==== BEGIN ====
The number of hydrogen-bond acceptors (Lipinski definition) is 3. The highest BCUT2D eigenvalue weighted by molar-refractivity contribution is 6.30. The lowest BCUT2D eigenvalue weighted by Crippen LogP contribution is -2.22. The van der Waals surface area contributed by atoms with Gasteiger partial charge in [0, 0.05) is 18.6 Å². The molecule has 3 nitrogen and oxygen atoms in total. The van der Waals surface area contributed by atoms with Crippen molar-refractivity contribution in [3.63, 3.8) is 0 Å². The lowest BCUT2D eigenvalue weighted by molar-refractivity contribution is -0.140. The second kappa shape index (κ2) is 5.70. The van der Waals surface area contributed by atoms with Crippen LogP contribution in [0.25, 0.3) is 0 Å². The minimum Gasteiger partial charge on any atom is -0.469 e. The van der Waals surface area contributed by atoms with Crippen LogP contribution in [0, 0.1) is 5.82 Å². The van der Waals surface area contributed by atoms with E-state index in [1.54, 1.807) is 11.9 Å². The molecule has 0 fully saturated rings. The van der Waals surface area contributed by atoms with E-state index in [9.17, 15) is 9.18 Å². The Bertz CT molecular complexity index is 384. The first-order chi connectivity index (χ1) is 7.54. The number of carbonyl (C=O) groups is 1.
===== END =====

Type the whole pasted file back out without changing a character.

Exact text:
The number of hydrogen-bond acceptors (Lipinski definition) is 3. The highest BCUT2D eigenvalue weighted by molar-refractivity contribution is 6.30. The lowest BCUT2D eigenvalue weighted by Crippen LogP contribution is -2.22. The van der Waals surface area contributed by atoms with Gasteiger partial charge in [0, 0.05) is 18.6 Å². The molecule has 3 nitrogen and oxygen atoms in total. The van der Waals surface area contributed by atoms with Crippen molar-refractivity contribution in [3.63, 3.8) is 0 Å². The lowest BCUT2D eigenvalue weighted by molar-refractivity contribution is -0.140. The second kappa shape index (κ2) is 5.70. The van der Waals surface area contributed by atoms with Crippen LogP contribution in [0.25, 0.3) is 0 Å². The minimum Gasteiger partial charge on any atom is -0.469 e. The van der Waals surface area contributed by atoms with Crippen LogP contribution in [0, 0.1) is 5.82 Å². The van der Waals surface area contributed by atoms with E-state index in [1.54, 1.807) is 11.9 Å². The molecule has 0 fully saturated rings. The van der Waals surface area contributed by atoms with E-state index in [9.17, 15) is 9.18 Å². The Bertz CT molecular complexity index is 384. The first-order chi connectivity index (χ1) is 7.54. The number of carbonyl (C=O) groups is 1.